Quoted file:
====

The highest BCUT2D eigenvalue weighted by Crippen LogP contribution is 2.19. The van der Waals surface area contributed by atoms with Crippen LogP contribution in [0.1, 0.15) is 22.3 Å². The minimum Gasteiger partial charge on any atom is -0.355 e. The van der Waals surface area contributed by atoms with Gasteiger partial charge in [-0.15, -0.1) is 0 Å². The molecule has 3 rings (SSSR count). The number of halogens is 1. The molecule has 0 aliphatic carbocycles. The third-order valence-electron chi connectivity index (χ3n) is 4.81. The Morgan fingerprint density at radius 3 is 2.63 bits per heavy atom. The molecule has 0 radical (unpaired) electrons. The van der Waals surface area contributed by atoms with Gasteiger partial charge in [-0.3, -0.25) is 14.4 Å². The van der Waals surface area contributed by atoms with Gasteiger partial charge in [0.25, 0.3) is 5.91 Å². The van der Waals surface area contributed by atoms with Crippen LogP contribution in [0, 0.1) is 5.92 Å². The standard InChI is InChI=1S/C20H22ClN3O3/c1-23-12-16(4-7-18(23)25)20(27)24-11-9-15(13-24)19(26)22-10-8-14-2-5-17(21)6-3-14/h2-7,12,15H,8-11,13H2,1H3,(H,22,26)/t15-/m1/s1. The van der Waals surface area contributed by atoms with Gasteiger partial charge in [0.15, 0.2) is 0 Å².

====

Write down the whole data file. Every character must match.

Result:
The highest BCUT2D eigenvalue weighted by Crippen LogP contribution is 2.19. The van der Waals surface area contributed by atoms with Crippen LogP contribution in [0.1, 0.15) is 22.3 Å². The minimum Gasteiger partial charge on any atom is -0.355 e. The van der Waals surface area contributed by atoms with Gasteiger partial charge in [-0.15, -0.1) is 0 Å². The molecule has 3 rings (SSSR count). The number of halogens is 1. The molecule has 0 aliphatic carbocycles. The third-order valence-electron chi connectivity index (χ3n) is 4.81. The Morgan fingerprint density at radius 3 is 2.63 bits per heavy atom. The molecule has 0 radical (unpaired) electrons. The van der Waals surface area contributed by atoms with Gasteiger partial charge in [-0.3, -0.25) is 14.4 Å². The van der Waals surface area contributed by atoms with Gasteiger partial charge in [0.25, 0.3) is 5.91 Å². The van der Waals surface area contributed by atoms with Crippen LogP contribution in [0, 0.1) is 5.92 Å². The standard InChI is InChI=1S/C20H22ClN3O3/c1-23-12-16(4-7-18(23)25)20(27)24-11-9-15(13-24)19(26)22-10-8-14-2-5-17(21)6-3-14/h2-7,12,15H,8-11,13H2,1H3,(H,22,26)/t15-/m1/s1. The van der Waals surface area contributed by atoms with Gasteiger partial charge in [0.15, 0.2) is 0 Å².